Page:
Could implantable contact lenses be right for your vision needs? Below, our eye care professionals answer five of our patients’ most frequently asked questions about implantable contact lenses and vision correction:
#1: What are implantable contact lenses?
Implantable contact lenses treat moderate to severe nearsightedness, known as myopia. In this condition, individuals are unable to see without glasses or contacts; for example, they may be unable to identify anyone in the same room with them even if this person were standing right in front of them! Implantable contact lenses are surgically implanted into the eye in front of the natural lens. An implantable lens works by bending light rays onto the retina, creating a clear image. These lenses are very similar to contact lenses; the main difference is that they never need to be taken out of the eye at night to sleep and individuals can see clearly at all times.
#2: What are the different types of implantable lenses?
Two types of implantable lenses are currently available: Verisyse Phakic Intraocular Lens and Visian Implantable Collamer Lens. These lenses are made of different substances and designed for different people. The Verisyse Phakic Intraocular Lens is made from plastic and appropriate for individuals who are aged 21 years and older with nearsightedness ranging from -5 diopters to -20 diopters. Visian Implantable Collamer Lens is made from collamer, a substance that naturally occurs in the body. This lens can correct myopia from -3 to -16 diopters or reduce myopia from -16 to -20 diopters.
#3: Am I a good candidate for implantable lenses?
You may be a good candidate for implantable lenses if you have moderate to extreme nearsightedness, have thinness around the corneas, are not a good candidate for LASIK surgery, have a history of dry eye, and/or have large pupils. A comprehensive evaluation with our eye care professionals is necessary to determine if implantable contact lenses are the right solution for your vision needs.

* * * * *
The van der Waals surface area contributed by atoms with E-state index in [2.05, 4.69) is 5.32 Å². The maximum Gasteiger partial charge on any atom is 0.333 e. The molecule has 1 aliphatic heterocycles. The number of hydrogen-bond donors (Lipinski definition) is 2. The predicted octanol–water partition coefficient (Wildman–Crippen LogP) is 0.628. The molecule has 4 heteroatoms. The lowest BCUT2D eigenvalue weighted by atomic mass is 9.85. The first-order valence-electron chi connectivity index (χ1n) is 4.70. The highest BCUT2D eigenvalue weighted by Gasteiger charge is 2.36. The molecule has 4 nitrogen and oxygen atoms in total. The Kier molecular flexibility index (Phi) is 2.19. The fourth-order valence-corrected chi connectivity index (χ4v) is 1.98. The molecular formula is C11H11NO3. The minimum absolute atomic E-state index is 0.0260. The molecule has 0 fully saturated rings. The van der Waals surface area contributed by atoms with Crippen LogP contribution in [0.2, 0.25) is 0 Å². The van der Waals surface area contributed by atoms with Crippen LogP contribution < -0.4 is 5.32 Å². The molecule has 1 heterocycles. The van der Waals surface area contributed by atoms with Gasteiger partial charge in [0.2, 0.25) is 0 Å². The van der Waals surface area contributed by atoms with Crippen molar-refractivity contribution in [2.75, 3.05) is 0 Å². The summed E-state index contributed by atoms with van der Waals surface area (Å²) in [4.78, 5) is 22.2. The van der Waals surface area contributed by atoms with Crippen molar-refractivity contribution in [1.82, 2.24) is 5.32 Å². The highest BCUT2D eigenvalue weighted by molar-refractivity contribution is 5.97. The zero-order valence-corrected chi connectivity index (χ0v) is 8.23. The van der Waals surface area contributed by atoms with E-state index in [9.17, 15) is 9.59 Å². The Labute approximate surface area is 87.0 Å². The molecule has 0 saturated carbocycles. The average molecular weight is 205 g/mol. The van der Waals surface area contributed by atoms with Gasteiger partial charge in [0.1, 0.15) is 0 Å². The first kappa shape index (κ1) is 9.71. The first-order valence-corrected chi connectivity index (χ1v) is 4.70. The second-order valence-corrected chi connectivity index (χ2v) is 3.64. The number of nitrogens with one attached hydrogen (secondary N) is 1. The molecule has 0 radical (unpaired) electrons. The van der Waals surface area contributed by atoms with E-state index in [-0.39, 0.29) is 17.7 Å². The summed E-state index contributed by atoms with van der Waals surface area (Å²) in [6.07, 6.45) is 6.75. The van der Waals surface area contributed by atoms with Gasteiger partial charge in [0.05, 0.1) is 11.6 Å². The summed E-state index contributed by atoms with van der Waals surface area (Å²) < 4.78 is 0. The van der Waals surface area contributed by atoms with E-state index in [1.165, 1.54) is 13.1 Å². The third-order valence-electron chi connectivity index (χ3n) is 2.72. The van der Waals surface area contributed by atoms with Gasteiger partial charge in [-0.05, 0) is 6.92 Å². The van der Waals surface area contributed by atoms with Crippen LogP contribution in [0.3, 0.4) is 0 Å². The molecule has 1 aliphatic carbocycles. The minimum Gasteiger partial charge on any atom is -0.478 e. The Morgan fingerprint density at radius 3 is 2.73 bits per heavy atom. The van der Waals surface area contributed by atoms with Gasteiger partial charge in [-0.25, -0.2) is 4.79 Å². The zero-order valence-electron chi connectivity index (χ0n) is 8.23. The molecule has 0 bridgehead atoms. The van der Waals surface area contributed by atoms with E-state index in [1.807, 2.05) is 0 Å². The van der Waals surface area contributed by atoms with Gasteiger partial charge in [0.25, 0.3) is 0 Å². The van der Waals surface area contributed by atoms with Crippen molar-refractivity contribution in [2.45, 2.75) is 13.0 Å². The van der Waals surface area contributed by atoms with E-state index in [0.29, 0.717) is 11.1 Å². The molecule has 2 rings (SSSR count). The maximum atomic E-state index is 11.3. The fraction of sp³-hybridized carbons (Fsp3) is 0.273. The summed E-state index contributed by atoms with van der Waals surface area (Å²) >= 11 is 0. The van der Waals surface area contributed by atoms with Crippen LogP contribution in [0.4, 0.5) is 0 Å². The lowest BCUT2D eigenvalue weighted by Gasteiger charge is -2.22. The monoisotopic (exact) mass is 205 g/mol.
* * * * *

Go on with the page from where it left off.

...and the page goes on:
#4: Are there any risks with implantable lenses?
Since implantable lenses require surgery, like any surgical procedure, there are risks associated with implantable lenses. The Verisyse lens cannot be folded, so it must be inserted through a larger incision. The lens also sits close to the cornea’s surface, so there is an elevated risk for cornea damage that may require a corneal transplant. Since the Visian lens is foldable, it can be inserted through a smaller incision that does not require sutures. However, this lens sits close to the eye’s natural lens, which may increase the risk for cataracts. If you are considering implantable lenses, our eye doctor can help you weigh the different benefits and risks as they apply to your specific vision needs and other treatment options.
#5: How effective are implantable lenses?
In clinical trials, 95% of patients had 20/40 or better vision, which is the vision level necessary to hold a driver’s license. After three years, roughly half of all individuals with implantable lenses had 20/20 or better vision.